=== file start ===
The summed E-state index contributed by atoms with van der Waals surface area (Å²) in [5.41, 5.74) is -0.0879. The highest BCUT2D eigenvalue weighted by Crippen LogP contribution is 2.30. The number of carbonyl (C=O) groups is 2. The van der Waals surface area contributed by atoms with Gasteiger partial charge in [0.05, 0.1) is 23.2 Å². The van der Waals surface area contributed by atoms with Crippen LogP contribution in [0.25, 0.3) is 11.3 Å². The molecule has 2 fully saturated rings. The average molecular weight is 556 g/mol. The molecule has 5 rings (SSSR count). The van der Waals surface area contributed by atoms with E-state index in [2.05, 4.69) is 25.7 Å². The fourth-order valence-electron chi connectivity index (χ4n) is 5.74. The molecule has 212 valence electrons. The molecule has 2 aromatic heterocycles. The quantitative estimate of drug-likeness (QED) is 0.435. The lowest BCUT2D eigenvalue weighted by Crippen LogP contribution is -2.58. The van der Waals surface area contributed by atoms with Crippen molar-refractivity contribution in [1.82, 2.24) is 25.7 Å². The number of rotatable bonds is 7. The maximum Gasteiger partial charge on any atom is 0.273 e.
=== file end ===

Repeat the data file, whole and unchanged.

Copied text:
The summed E-state index contributed by atoms with van der Waals surface area (Å²) in [5.41, 5.74) is -0.0879. The highest BCUT2D eigenvalue weighted by Crippen LogP contribution is 2.30. The number of carbonyl (C=O) groups is 2. The van der Waals surface area contributed by atoms with Gasteiger partial charge in [0.05, 0.1) is 23.2 Å². The van der Waals surface area contributed by atoms with Crippen LogP contribution in [0.25, 0.3) is 11.3 Å². The molecule has 2 fully saturated rings. The average molecular weight is 556 g/mol. The molecule has 5 rings (SSSR count). The van der Waals surface area contributed by atoms with E-state index in [2.05, 4.69) is 25.7 Å². The fourth-order valence-electron chi connectivity index (χ4n) is 5.74. The molecule has 212 valence electrons. The molecule has 2 aromatic heterocycles. The quantitative estimate of drug-likeness (QED) is 0.435. The lowest BCUT2D eigenvalue weighted by Crippen LogP contribution is -2.58. The van der Waals surface area contributed by atoms with Crippen molar-refractivity contribution in [1.82, 2.24) is 25.7 Å². The number of rotatable bonds is 7. The maximum Gasteiger partial charge on any atom is 0.273 e.